The Toronto Maple Leafs were rescued by the Chicago Blackhawks on Draft Day. Toronto was able to move Petr Mrazek and his entire salary to Chicago. All it cost Leafs’ general manager, Kyle Dubas, was a measly 13 draft spots. Lost in this story was the human side, a person up on by an organization welcoming him with open arms 12 months earlier. A team so desperate to get rid of him they shopped a first-round pick to make it happen. Mrazek spoke for the first time since being traded, and he didn’t stick to the usual speaking lines.
The Chicago media had a Zoom call with the 30-year-old nearly 3 weeks after being traded. Unlike Toronto, which immediately puts players in front of the media before the ink is dry on a contract, Chicago gave Mrazek time to ponder before talking to reporters. Unfortunately, the time didn’t seem to soften the blow. Usually, a freshly traded or signed player will talk about their new team; he got to that but also addressed the transaction. “It’s always difficult to hear the news to be moved,” was Mrazek’s first words to the media as a Blackhawks goalie.
The reporter asked him for his reaction to the trade and his thoughts on joining a new team. Most media-trained players will jump on the second part of that question to appeal to the new team and the fanbase. He got to those lines, but during the same answer came back to the Maple Leafs, “the news was difficult because you sign a three-year deal in Toronto, but like I said, number one thing is for me to stay healthy.”
A Healthy Mrazek in 2022-23
Despite talking mainly about his improved health, he would not bite on questions asking if he has something to prove. “I’m always motivated every single year, every single game I play. I don’t think there’s something to prove,” said Mrazek. “Injuries happen in hockey careers to everyone, and last year especially, it was the year that I wasn’t able to stay healthy.”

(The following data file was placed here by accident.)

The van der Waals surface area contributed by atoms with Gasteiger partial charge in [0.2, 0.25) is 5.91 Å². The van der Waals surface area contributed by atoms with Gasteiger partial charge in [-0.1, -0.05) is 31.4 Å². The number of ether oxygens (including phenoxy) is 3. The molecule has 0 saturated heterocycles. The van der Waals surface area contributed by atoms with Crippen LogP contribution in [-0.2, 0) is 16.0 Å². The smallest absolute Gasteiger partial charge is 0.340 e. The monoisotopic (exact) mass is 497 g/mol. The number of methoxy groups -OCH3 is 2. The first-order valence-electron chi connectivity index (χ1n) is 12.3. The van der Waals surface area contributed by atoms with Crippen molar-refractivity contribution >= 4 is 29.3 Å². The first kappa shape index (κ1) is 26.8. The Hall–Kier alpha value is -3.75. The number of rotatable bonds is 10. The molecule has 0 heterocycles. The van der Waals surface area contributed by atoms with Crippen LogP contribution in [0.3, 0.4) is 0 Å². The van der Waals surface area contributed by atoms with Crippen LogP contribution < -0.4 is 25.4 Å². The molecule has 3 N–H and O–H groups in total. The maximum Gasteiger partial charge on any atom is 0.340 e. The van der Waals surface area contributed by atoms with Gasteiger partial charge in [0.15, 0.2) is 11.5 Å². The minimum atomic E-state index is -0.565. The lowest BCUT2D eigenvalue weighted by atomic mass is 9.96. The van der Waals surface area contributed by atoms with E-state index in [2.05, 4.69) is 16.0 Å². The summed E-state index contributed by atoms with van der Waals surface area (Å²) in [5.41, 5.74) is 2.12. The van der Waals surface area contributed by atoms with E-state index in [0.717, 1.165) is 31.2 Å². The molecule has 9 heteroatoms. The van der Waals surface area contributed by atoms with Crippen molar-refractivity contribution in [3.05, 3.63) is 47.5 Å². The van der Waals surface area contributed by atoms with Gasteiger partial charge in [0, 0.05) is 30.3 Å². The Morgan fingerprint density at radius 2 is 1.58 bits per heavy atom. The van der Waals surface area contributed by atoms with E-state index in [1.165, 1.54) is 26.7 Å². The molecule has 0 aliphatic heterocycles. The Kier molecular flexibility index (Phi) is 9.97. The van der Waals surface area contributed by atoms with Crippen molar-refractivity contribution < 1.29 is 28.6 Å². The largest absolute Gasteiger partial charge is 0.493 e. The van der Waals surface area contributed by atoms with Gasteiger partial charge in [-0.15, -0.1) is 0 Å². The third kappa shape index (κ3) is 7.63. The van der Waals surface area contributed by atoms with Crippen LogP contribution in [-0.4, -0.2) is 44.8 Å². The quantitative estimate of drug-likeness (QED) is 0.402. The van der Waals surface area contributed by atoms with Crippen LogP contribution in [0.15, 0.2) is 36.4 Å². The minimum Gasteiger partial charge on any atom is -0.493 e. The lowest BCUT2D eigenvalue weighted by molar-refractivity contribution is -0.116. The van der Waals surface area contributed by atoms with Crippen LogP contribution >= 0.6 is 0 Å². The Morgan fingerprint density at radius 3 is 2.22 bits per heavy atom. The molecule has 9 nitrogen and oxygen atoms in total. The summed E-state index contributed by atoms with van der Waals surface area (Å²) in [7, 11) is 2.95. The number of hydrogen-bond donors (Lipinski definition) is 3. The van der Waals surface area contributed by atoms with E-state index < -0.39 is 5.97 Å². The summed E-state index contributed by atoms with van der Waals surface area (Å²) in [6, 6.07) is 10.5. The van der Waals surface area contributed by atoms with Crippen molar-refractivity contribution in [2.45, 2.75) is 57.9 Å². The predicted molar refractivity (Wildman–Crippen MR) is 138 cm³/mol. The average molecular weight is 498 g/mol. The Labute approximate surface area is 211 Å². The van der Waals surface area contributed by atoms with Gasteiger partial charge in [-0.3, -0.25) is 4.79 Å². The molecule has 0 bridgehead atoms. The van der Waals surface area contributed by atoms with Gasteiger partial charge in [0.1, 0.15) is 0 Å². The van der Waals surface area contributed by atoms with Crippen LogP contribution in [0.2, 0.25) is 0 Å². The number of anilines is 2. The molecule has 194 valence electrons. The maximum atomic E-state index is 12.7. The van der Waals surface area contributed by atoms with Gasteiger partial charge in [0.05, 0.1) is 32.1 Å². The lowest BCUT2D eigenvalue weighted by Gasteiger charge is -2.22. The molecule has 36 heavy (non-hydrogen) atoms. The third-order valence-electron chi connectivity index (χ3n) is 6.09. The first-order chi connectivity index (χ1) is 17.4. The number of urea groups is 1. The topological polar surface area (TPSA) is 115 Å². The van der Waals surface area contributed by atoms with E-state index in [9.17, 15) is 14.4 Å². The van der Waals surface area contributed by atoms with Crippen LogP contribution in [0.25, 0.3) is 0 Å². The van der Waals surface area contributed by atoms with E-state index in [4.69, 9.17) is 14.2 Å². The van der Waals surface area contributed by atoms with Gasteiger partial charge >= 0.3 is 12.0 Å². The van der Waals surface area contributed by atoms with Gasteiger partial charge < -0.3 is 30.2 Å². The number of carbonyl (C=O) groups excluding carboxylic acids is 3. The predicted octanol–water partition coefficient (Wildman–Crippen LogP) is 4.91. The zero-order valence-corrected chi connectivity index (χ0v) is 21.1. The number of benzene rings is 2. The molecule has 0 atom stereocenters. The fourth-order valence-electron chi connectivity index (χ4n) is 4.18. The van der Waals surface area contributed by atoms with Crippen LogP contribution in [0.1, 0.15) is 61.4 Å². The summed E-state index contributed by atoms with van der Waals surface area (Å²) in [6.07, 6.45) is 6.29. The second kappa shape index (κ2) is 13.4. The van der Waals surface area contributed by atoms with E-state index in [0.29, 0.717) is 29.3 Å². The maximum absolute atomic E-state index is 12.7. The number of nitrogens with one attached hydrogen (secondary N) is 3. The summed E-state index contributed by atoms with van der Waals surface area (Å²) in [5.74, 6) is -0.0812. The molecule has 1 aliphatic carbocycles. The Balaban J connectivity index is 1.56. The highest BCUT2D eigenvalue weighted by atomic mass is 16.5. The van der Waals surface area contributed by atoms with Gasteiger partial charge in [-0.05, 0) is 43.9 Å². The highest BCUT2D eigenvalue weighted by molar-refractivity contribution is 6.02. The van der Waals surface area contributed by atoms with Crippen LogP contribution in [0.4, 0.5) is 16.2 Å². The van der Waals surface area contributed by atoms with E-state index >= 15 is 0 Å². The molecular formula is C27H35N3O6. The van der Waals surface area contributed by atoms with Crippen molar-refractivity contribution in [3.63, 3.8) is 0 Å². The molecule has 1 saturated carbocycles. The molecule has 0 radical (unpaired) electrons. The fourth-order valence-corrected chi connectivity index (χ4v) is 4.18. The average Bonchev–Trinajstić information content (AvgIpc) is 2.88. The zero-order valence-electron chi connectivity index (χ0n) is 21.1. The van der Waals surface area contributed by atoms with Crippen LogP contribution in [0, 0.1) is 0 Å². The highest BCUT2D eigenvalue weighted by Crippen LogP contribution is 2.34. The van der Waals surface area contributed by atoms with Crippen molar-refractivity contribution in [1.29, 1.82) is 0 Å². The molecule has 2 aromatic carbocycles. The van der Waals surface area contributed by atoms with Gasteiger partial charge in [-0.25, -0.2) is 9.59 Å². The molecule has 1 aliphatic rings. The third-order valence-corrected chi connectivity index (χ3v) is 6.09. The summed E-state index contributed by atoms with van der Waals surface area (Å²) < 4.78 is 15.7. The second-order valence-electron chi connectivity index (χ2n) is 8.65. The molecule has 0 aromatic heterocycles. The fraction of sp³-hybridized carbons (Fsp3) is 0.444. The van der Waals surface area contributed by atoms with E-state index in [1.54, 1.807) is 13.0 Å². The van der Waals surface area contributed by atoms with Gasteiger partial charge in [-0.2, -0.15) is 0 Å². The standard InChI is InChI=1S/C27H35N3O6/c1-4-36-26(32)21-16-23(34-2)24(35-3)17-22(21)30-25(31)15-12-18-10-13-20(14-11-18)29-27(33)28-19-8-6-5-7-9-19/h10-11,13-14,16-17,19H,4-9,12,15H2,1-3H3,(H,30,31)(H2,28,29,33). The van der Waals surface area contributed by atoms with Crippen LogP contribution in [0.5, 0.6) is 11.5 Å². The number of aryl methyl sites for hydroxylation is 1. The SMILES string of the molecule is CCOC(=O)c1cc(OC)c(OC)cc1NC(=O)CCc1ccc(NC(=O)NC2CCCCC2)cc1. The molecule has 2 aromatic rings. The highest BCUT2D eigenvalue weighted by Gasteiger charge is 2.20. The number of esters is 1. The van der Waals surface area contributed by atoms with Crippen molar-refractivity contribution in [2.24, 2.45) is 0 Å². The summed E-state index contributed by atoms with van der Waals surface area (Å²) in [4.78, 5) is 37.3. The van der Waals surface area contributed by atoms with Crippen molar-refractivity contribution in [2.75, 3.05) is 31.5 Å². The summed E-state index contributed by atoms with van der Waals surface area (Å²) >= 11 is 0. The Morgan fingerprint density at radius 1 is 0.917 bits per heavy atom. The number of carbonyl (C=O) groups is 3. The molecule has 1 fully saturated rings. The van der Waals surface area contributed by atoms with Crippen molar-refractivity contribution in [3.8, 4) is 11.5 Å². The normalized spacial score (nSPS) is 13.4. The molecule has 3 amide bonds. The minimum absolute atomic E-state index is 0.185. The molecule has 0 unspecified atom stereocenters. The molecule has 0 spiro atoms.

Doesn’t this sound familiar? Just one year ago, Dubas turned his back on Frederik Andersen after an injury-filled season produced his worst career stats. Andersen went on to put up Vezina-like numbers in Carolina before being injured. Yes, he was hurt again, but the Hurricanes did a poor job of load management on their number one goalie. Now, Mrazek believes he is back to healthy and ready to go. There is no doubt that Mrazek’s performance in Toronto was horrible. He put up his worst season in his 10-year career, and he certainly wasn’t worth the $3.8 million he was paid. However, his last season was not reflective of his NHL career, and now he seems poised for a comeback.
Even more questionable about this situation is that Dubas decided to go all in on a goalie who was injured for most of last season. Matt Murray was such a disappointment in Ottawa that the Senators gave Toronto draft picks and kept 25% of his pay just to get him off the books. Despite the reduced salary, Toronto still pays Murray more than they would’ve paid Mrazek.
Mrazek Can Prove Maple Leafs Wrong
Mrazek says it’s a business, and we all know it is, but there is a human side. He was excited to join Toronto a year ago. His first press conference as a Maple Leafs had a different tone from his first in Chicago. While he says he has nothing to prove, he has the chance to show Dubas and the Maple Leafs that they were wrong. And in this business, that is a lot of motivation.
Kevin Armstrong is an award-winning journalist with more than two decades of experience. He’s been rink side for World Juniors, Memorial Cups, Calder Cups and Stanley Cups. Like many Canadian kids, his earliest memories include hockey. Kevin has spent countless hours in arenas throughout the country watching all levels of the game.